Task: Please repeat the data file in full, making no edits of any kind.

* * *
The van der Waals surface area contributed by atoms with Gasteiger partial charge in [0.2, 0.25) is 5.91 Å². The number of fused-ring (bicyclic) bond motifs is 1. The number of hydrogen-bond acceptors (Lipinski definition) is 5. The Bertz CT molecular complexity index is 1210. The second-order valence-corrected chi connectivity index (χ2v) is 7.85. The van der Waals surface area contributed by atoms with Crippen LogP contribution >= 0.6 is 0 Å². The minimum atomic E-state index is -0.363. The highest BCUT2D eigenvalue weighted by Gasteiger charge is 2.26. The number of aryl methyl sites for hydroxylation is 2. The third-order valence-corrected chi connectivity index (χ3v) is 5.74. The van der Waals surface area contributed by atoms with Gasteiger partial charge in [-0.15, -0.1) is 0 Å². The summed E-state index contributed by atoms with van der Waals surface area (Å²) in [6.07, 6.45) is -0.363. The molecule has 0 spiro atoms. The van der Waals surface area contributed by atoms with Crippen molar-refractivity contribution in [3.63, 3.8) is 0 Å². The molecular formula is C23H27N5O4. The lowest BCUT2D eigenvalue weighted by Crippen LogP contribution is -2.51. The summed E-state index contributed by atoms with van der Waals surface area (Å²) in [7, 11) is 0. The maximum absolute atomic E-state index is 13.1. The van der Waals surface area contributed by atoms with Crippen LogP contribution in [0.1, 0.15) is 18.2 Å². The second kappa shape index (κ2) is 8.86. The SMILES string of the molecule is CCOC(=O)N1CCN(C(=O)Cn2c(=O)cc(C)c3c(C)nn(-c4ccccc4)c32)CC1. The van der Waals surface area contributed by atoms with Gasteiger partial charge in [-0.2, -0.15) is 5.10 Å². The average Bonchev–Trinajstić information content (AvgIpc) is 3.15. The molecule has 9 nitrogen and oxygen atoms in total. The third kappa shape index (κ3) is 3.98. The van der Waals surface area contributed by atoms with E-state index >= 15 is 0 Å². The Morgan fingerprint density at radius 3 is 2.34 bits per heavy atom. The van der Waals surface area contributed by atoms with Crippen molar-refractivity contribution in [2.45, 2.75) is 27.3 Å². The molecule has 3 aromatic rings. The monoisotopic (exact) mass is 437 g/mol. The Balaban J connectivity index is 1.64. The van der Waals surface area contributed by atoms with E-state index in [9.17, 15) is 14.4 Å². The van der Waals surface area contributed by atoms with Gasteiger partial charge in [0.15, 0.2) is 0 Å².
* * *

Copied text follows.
The van der Waals surface area contributed by atoms with Gasteiger partial charge in [0.2, 0.25) is 5.91 Å². The number of fused-ring (bicyclic) bond motifs is 1. The number of hydrogen-bond acceptors (Lipinski definition) is 5. The Bertz CT molecular complexity index is 1210. The second-order valence-corrected chi connectivity index (χ2v) is 7.85. The van der Waals surface area contributed by atoms with Crippen LogP contribution >= 0.6 is 0 Å². The minimum atomic E-state index is -0.363. The highest BCUT2D eigenvalue weighted by Gasteiger charge is 2.26. The number of aryl methyl sites for hydroxylation is 2. The third-order valence-corrected chi connectivity index (χ3v) is 5.74. The van der Waals surface area contributed by atoms with Gasteiger partial charge in [-0.15, -0.1) is 0 Å². The summed E-state index contributed by atoms with van der Waals surface area (Å²) in [6.07, 6.45) is -0.363. The molecule has 0 spiro atoms. The van der Waals surface area contributed by atoms with Crippen molar-refractivity contribution in [3.63, 3.8) is 0 Å². The molecular formula is C23H27N5O4. The lowest BCUT2D eigenvalue weighted by Crippen LogP contribution is -2.51. The summed E-state index contributed by atoms with van der Waals surface area (Å²) in [7, 11) is 0. The maximum absolute atomic E-state index is 13.1. The van der Waals surface area contributed by atoms with Crippen LogP contribution in [0.1, 0.15) is 18.2 Å². The second kappa shape index (κ2) is 8.86. The SMILES string of the molecule is CCOC(=O)N1CCN(C(=O)Cn2c(=O)cc(C)c3c(C)nn(-c4ccccc4)c32)CC1. The van der Waals surface area contributed by atoms with Gasteiger partial charge in [-0.2, -0.15) is 5.10 Å². The average Bonchev–Trinajstić information content (AvgIpc) is 3.15. The molecule has 9 nitrogen and oxygen atoms in total. The third kappa shape index (κ3) is 3.98. The van der Waals surface area contributed by atoms with E-state index >= 15 is 0 Å². The Morgan fingerprint density at radius 3 is 2.34 bits per heavy atom. The van der Waals surface area contributed by atoms with Crippen molar-refractivity contribution in [2.45, 2.75) is 27.3 Å². The molecule has 3 aromatic rings. The monoisotopic (exact) mass is 437 g/mol. The Balaban J connectivity index is 1.64. The van der Waals surface area contributed by atoms with E-state index in [9.17, 15) is 14.4 Å². The van der Waals surface area contributed by atoms with Gasteiger partial charge in [0.15, 0.2) is 0 Å².